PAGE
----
cartouche (n.) Look up cartouche at Dictionary.com
1610s, "scroll-like ornament," also "paper cartridge," from French cartouche, the French form of cartridge (q.v.). Application to Egyptian hieroglyphics dates from 1830, on resemblance to rolled paper cartridges.
cartridge (n.) Look up cartridge at Dictionary.com
1570s, cartage, corruption of French cartouche "a full charge for a pistol," originally wrapped in paper (16c.), from Italian cartoccio "roll of paper," an augmentative form of Medieval Latin carta "paper" (see card (n.)). The notion is of a roll of paper containing a charge for a firearm. The modern form of the English word is recorded from 1620s. Extended broadly 20c. to other small containers and their contents.
cartwheel (n.) Look up cartwheel at Dictionary.com
late 14c., "wheel of a cart," from cart (n.) + wheel (n.). Meaning "lateral somersault" is recorded from 1861; as a verb from 1907. Related: Cartwheeled; cartwheeling.
cartwright (n.) Look up cartwright at Dictionary.com
"carpenter who makes carts," early 15c. (late 13c. as a surname), from cart (n.) + wright (n.).
carve (v.) Look up carve at Dictionary.com
Old English ceorfan (class III strong verb; past tense cearf, past participle corfen) "to cut, cut down, slay; to carve, cut out, engrave," from West Germanic *kerfan (cognates: Old Frisian kerva, Middle Dutch and Dutch kerven, German kerben "to cut, notch"), from PIE root *gerbh- "to scratch," making carve the English cognate of Greek graphein "to write," originally "to scratch" on clay tablets with a stylus.

Once extensively used, most senses now usurped by cut (v.). Meaning specialized to sculpture, meat, etc., by 16c. Related: Carved; carving. Original strong conjugation has been abandoned, but archaic carven lingers.
carver (n.) Look up carver at Dictionary.com
late 14c. (late 13c. as a surname), "one who carves" (in some sense); agent noun from carve (v.). In a set of dining chairs, the one with the arms, usually at the head of the table, is the carver (1927), reserved for the one who carves.
carving (n.) Look up carving at Dictionary.com
c.1200, verbal noun from carve.
caryatid (n.) Look up caryatid at Dictionary.com
"carved female figure used as a column," 1560s, from Middle French cariatide, from Latin caryatides, from Greek Karyatides (singular Karyatis) "priestesses of Artemis at Caryae" (Greek Karyai), a town in Laconia where dance festivals were held in Artemis' temple. Male figures in a like situation are Atlantes, plural of Atlas.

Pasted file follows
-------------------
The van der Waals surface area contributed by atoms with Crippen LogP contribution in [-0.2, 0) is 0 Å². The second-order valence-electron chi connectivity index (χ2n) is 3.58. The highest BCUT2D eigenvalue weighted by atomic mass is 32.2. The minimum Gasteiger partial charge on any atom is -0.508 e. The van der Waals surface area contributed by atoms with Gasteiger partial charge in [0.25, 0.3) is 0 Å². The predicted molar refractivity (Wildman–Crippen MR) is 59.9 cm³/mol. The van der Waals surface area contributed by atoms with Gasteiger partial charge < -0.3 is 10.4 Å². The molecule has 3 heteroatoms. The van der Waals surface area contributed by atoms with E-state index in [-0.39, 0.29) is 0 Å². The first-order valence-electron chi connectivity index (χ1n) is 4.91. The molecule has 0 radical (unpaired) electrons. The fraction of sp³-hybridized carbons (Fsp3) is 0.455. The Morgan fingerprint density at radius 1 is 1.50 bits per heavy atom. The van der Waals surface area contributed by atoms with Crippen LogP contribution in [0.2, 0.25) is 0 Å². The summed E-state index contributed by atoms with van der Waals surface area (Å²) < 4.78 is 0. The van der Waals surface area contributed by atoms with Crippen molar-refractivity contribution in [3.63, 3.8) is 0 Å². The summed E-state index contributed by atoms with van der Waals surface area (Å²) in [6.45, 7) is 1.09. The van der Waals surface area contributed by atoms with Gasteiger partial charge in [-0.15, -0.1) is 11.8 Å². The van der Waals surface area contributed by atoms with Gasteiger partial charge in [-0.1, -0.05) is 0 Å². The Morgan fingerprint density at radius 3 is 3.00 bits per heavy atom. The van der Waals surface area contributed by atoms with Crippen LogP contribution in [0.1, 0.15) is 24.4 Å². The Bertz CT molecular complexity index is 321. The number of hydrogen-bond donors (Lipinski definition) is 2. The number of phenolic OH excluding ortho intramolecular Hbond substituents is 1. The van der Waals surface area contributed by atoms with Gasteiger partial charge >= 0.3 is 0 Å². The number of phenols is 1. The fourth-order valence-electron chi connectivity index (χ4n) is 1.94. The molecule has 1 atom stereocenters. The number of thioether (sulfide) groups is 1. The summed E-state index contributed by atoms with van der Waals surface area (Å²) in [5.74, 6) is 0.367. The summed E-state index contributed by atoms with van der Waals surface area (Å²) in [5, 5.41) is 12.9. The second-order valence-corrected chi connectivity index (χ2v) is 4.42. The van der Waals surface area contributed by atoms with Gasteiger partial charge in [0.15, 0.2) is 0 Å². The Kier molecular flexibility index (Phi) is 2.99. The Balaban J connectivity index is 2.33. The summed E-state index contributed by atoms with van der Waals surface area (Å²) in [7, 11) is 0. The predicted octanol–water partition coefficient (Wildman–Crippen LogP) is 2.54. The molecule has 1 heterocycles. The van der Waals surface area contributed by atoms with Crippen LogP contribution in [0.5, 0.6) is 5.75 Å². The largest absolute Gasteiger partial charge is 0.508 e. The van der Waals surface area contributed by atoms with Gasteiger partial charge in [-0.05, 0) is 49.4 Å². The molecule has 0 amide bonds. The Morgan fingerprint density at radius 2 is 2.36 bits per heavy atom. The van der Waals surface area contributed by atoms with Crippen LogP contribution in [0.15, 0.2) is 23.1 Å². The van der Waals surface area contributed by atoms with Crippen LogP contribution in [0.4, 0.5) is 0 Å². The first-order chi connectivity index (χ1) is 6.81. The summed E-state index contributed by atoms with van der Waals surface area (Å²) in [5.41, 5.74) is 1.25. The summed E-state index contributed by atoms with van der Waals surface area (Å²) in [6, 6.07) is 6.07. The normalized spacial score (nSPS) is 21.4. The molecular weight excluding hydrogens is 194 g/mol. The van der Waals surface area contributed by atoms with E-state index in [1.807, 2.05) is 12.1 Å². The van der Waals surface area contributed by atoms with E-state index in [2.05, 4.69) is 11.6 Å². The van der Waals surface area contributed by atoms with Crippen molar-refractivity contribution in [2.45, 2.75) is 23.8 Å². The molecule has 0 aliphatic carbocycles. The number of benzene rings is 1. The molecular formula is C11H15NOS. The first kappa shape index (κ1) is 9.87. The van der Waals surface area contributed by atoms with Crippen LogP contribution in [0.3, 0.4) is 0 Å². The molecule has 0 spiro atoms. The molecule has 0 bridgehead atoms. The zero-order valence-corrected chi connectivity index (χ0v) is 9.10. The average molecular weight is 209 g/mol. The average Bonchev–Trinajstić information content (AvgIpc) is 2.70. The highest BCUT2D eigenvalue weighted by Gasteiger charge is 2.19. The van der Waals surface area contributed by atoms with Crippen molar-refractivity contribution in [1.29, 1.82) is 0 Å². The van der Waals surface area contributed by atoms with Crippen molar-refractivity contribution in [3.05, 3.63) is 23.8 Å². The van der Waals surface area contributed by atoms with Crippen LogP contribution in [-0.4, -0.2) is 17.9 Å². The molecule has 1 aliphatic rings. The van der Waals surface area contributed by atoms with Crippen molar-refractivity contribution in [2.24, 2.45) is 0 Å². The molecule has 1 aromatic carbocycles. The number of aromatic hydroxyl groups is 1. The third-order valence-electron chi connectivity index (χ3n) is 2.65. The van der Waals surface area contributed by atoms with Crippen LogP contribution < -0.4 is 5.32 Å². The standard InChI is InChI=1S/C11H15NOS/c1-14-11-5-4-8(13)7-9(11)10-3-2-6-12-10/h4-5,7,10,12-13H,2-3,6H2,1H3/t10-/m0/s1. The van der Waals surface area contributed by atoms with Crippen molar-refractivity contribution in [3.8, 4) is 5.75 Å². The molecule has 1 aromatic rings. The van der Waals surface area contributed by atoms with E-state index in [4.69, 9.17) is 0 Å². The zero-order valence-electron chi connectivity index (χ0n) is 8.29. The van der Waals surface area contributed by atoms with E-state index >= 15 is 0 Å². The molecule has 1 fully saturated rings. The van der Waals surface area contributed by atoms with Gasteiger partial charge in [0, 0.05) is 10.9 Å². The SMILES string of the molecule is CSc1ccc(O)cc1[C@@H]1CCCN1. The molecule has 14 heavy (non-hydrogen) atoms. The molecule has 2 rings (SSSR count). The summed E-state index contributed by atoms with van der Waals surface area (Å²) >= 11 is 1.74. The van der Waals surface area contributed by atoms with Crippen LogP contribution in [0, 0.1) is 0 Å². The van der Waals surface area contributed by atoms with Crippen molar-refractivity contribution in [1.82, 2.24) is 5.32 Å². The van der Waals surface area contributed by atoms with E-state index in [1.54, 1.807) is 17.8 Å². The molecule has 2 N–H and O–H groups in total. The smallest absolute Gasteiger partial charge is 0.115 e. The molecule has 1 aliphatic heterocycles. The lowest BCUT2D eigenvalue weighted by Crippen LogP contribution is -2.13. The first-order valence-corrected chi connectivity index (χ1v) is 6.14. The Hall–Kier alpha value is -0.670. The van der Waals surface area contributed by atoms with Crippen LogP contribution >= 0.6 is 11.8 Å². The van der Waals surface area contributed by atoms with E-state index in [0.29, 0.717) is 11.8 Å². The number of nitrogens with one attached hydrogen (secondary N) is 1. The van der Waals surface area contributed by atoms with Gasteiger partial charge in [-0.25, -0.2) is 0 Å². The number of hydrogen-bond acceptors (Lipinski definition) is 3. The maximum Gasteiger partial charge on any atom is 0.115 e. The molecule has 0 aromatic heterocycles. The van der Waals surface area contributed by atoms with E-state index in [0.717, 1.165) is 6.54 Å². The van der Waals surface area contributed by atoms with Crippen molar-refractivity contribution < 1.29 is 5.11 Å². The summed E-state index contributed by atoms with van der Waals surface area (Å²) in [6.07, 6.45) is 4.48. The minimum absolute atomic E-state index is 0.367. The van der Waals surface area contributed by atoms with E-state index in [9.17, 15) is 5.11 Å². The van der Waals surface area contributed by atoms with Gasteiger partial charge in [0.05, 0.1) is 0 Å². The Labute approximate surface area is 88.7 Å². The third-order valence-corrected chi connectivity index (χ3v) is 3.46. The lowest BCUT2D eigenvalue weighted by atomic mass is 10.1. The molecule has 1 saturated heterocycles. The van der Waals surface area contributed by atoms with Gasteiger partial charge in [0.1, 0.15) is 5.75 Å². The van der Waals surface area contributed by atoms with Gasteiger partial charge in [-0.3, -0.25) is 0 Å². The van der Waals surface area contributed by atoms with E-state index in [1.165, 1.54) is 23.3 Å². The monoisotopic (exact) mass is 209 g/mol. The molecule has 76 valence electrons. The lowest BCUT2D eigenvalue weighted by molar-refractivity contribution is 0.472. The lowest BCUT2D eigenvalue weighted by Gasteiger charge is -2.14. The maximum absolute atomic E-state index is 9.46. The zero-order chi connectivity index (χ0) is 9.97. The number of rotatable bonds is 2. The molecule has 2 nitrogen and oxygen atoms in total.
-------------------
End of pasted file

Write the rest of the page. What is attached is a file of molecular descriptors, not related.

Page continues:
casaba (n.) Look up casaba at Dictionary.com
1889, from Kasaba, old name of Turgutlu, in Aegean Turkey, whence the melons were imported to U.S. The old name is literally "the town."
Casablanca Look up Casablanca at Dictionary.com
city in Morocco, Spanish, literally "white house" (see casino, blank (adj.)).
Casanova (n.) Look up Casanova at Dictionary.com
"man of carnal adventures, connoisseur of seduction," 1888, from Giacomo Girolamo Casanova de Seignalt (1725-1798), the infamous debaucher. His name could be Englished as Jacob Jerome Newhouse, which is somewhat less romantic.
casbah (n.) Look up casbah at Dictionary.com
1738, from French casbah, from North African Arabic dialect kasba "fortress."
cascade (n.) Look up cascade at Dictionary.com
1640s, from French cascade (17c.), from Italian cascata "waterfall," from cascare "to fall," from Vulgar Latin *casicare, frequentative of Latin casum, casus, past participle of cadere "to fall" (see case (n.1)).
cascade (v.) Look up cascade at Dictionary.com
1702, from cascade (n.). In early 19c. slang, "to vomit." Related: Cascaded; cascading.
case (n.1) Look up case at Dictionary.com
early 13c., "what befalls one; state of affairs," from Old French cas "an event, happening, situation, quarrel, trial," from Latin casus "a chance, occasion, opportunity; accident, mishap," literally "a falling," from cas-, past participle stem of cadere "to fall, sink, settle down, decline, perish" (used widely: of the setting of heavenly bodies, the fall of Troy, suicides), from PIE root *kad- "to lay out, fall or make fall, yield, break up" (cognates: Sanskrit sad- "to fall down," Armenian chacnum "to fall, become low," perhaps also Middle Irish casar "hail, lightning"). The notion being "that which falls" as "that which happens" (compare befall).